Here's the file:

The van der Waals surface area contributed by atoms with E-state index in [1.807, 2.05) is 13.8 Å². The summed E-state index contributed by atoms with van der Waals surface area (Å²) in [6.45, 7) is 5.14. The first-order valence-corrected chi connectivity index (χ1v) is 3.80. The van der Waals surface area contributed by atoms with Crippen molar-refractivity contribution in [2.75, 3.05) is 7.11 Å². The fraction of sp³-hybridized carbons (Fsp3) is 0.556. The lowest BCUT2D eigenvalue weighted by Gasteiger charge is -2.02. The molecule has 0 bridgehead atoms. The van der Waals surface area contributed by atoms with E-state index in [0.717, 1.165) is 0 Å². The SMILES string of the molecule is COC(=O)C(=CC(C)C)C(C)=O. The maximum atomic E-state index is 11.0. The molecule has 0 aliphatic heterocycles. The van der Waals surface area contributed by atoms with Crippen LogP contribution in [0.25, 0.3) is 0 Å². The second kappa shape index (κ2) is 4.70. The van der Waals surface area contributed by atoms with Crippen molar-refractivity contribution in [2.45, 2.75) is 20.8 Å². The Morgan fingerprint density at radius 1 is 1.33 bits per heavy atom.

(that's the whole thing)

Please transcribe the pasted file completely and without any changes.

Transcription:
The van der Waals surface area contributed by atoms with E-state index in [1.807, 2.05) is 13.8 Å². The summed E-state index contributed by atoms with van der Waals surface area (Å²) in [6.45, 7) is 5.14. The first-order valence-corrected chi connectivity index (χ1v) is 3.80. The van der Waals surface area contributed by atoms with Crippen molar-refractivity contribution in [2.75, 3.05) is 7.11 Å². The fraction of sp³-hybridized carbons (Fsp3) is 0.556. The lowest BCUT2D eigenvalue weighted by Gasteiger charge is -2.02. The molecule has 0 bridgehead atoms. The van der Waals surface area contributed by atoms with E-state index in [0.717, 1.165) is 0 Å². The SMILES string of the molecule is COC(=O)C(=CC(C)C)C(C)=O. The maximum atomic E-state index is 11.0. The molecule has 0 aliphatic heterocycles. The van der Waals surface area contributed by atoms with Crippen LogP contribution in [0.25, 0.3) is 0 Å². The second kappa shape index (κ2) is 4.70. The van der Waals surface area contributed by atoms with Crippen molar-refractivity contribution in [2.45, 2.75) is 20.8 Å². The Morgan fingerprint density at radius 1 is 1.33 bits per heavy atom.